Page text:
We launched and headed to the sheepshead spot.  Got some under-sized sheeps and plenty of black sea bass in that first hour.  Then the rain returned, and at that moment I'm glad I brought a light rain jacket.  I am comfortable fishing in the rain, but it is made better when your torso, head, and arms can stay relatively dry.
So happy to see you, bro...
It was small BSB and sheepshead until I finally set the hook on a decent one.  I was happy to see this nice sheepshead - really made the rainy day worth it.  After a while longer, we moved to another spot.  Along the way, I stopped and deployed some mud minnows and caught a trout.


During our trek to a different fishing spot, a thunderstorm moved in, and we took shelter under a bridge overpass until the lightning and heavy rain moved out.  While under the bridge, I caught a flounder on a bottom-rig.


After the storm passed, we continued to the next spot.  Chris wanted to try for some more sheeps, and I wanted to soak some mud minnows in a nearby creek for some reds.  Initially, I caught a bunch of small rat reds and a few more small trout.  There was a ton of bait in the creek and the fish in there were having a field day.

I moved up the creek and finally saw some big splashing so I switched to a popping cork rig, with a small leader - it was only about 1.5' deep back there.  Threw it in a small creek opening and moments later it shot down, and a few minutes later I have a 25" red in the Hobie Outback.

And also happy to see you...
Having that Micro Power-Pole on the Outback really made this trip easy.  During my drift down this creek, I could deploy the pole with the remote and concentrate on fishing.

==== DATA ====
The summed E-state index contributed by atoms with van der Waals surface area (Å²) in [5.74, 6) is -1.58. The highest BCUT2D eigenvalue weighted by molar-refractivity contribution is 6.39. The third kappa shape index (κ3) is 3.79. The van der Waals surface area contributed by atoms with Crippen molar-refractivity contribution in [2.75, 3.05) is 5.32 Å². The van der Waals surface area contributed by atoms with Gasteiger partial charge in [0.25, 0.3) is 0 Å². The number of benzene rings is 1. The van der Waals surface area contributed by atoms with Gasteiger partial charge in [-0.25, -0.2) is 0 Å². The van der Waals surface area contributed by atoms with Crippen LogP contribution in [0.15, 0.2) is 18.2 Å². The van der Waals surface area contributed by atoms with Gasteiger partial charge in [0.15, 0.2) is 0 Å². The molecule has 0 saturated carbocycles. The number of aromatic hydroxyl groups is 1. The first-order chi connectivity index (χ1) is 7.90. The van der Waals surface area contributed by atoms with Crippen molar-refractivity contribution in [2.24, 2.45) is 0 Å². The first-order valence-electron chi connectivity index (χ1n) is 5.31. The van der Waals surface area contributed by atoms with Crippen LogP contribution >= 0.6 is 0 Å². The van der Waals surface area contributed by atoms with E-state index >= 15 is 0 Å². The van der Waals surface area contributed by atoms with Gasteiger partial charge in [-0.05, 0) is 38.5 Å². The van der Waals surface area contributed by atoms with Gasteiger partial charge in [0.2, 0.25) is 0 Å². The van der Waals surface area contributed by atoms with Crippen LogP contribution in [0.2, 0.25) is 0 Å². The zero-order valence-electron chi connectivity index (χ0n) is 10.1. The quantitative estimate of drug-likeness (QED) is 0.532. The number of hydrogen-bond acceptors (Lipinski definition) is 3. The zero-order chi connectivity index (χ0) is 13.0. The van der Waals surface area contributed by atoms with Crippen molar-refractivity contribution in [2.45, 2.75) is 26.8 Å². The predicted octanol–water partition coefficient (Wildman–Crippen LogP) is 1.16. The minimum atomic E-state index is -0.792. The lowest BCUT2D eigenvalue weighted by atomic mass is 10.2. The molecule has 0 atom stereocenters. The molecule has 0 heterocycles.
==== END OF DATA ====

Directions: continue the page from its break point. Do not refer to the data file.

Got soaked today - but it was totally worth it!


Sunday, August 24, 2014

Mud Minnows for the Win!

Yesterday was a wonderful day of fishing - and it was all thanks to the lowly mud minnow.

I was meeting a couple of buddies to do a little inshore fishing.  Stopped by the local bait shop and picked up a couple dozen mud minnows.  I haven't had much luck with them lately, but I was going to try some different presentations on this trip.

The morning was mostly uneventful, with catches of ladyfish and one nice flounder that I lost at the kayak before I could net it.

Early afternoon brought a different spot - a boater came into the waterway pulling a tube with kids on it.  Nothing wrong with that - just didn't want to fight the current and the constant wakes from the boat - so I moved on.  I set up near an oyster mound that went into a series of small creeks - a place where I saw reds before but couldn't get them to eat.  I decided to bottom-rig the mud minnows, putting two on the hook at the same time, and throw them out along the edge of the mound.  I place the rod in the front holder of the Hobie Outback and wait...

I have found that when I put the rod down, and start doing something else, that usually that would bring a hit - and this rang true today.  A few minutes after putting the rod in the holder, and using that time to apply some sunscreen, the rod doubled over and started peeling-off line.  I picked it up and was greeted with a nice red, after a couple minutes of fighting.


Snapped a couple of photos and got him back in the water.  Rigged up two more minnows on the hook and threw it back out in the same spot.  Ten minutes later - the rod bent over with another nice fish!


The same scenario happened again, except the third fight ended with a break-off.  I guess he ran me across the point of the oyster mound.  A short time later, I ended up catching redfish #3.  They were all great fish - the smallest was 30", and the big one was 31.5".  After I exhausted my mud minnows, I headed back to the landing.

I'm glad I moved to a different spot!  Also glad that I brought some mud minnows.  I got the idea to hook two mud minnows on one hook from a friend.  He said that the commotion created by the two minnows on the single hook would bring more attention to them.  I have done this with small finger mullet, too - it works!